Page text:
By Al Beeber - Lethbridge Herald on November 1, 2023.
Lethbridge city council unanimously approved two official business motions Tuesday.
Council called upon City administration to complete a childcare needs assessment for the City by the second quarter of 2024 which will include a thorough analysis of the current childcare landscape here and in-depth background search.
The OBM also calls on administration to come up with recommendations to address the challenges related to increasing the numbers of childcare spaces in Lethbridge and approve up to $25,000 to fund consulting resources to support development of the assessment.
The motion was put forward by councillor Jenn Schmidt-Rempel who told council that Lethbridge is 600 spaces short of the minimum number of childcare spaces that are considered to be needed here.
That lack of quality affordable space impacts the ability of child care providers – mainly women, the councillor pointed out – to explore employment opportunities. Schmidt-Rempel said the Lethbridge Chamber of Commerce was a leader by identifying child care space as a need back in 2020.
The councillor said child care space is a priority of the province as well as community groups.
Her motion stated that “council is committed to encouraging and attracting additional childcare spaces throughout the community to promote social and economic vibrancy” adding that increasing the availability of childcare spaces here “is critical to supporting working parents and stimulating economic growth by allowing more individuals to participate in the labour force.”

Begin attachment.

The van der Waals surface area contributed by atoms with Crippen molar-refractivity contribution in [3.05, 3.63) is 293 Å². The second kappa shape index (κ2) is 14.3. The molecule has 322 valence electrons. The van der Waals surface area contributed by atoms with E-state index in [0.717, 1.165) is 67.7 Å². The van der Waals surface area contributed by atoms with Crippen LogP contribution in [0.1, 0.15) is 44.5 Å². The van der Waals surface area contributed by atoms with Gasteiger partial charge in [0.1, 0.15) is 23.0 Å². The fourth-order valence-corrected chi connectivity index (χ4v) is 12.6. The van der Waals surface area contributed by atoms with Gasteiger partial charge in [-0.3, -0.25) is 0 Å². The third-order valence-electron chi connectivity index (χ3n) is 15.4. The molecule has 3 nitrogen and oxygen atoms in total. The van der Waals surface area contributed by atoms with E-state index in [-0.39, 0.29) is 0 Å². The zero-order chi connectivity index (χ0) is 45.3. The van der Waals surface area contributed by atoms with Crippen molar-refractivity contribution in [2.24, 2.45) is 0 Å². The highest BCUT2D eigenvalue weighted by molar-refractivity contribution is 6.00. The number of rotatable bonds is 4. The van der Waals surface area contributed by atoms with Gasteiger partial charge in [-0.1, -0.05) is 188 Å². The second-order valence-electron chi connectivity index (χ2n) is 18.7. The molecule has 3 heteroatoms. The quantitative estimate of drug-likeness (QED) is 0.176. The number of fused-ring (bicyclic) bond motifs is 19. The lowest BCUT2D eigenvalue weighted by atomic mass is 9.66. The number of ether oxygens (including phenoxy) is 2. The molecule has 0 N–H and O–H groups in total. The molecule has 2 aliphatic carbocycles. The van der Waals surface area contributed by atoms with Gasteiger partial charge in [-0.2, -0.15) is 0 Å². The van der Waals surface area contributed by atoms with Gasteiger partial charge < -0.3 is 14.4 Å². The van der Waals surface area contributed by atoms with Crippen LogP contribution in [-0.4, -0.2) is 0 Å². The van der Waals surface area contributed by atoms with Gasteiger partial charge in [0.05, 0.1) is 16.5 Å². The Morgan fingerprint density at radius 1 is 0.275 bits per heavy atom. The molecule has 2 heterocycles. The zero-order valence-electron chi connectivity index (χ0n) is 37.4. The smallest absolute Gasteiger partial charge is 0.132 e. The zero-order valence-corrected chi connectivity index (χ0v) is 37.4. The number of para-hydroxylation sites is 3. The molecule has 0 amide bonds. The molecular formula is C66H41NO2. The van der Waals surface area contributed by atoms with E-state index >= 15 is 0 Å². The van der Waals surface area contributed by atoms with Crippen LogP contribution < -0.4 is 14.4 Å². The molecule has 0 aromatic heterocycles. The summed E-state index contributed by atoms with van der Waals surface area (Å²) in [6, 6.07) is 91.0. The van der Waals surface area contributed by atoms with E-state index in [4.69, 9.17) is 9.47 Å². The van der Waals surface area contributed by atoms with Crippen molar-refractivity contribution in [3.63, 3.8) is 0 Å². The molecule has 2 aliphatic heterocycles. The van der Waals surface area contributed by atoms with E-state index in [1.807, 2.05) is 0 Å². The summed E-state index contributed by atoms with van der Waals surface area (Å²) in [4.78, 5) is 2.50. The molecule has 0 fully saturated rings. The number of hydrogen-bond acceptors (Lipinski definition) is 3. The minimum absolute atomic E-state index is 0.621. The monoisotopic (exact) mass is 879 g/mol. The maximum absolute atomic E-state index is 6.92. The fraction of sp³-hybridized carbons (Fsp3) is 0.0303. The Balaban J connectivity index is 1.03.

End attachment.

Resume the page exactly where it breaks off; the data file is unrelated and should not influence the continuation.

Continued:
The motion states that quality childcare facilities “positively impact early childhood development, prepare children for future educational success, and contribute to the overall well-being of the community.”
Administration is being tasked with completing a childcare needs assessment by the second quarter of 2024 which will encompass in-depth background research as well as a thorough analysis and benchmarking of the present childcare landscape here.
A motion by councillor Rajko Dodic to have the City compile a list of unsafe and dangerous properties was also supported by council.
During debate, councillor Belinda Crowson expressed concern about historical properties and the impact of such a list on people of lower socio-economic standing. Duane Ens, the manager of Regulatory Services, said both those matters are being taken into consideration.
Crowson said she supported the motion which she called “well-intentioned and in many ways necessary” but unintended consequences need to be looked at.
In an organizational meeting before the regular council session, after three readings council officially cancelled Ward Commission Bylaw 647. Last December, council by a 7-2 vote rescinded its decision from June 7 2022 to examine the process used to elect members and to look at alternatives. In the 2021 municipal election, 55.69 per cent of voters answered in favour to the non-binding question: “Do you support using a ward system to elect city councillors (other than the mayor) starting with the 2025 municipal election?”
While a ward commission will no longer be considered, discussions on alternatives including a “made in Lethbridge” model proposed last year could still come back to council in the future.
That “made-in-Lethbridge” concept came before council on Dec. 13, co-sponsored by Mayor Blaine Hyggen, then deputy mayor Ryan Parker and councillor John Middleton-Hope who now is serving a term as acting mayor.
Their model called for the city to be divided into four precincts or quadrants with two councillors being assigned by council as a whole to represent each for terms of up to one year.
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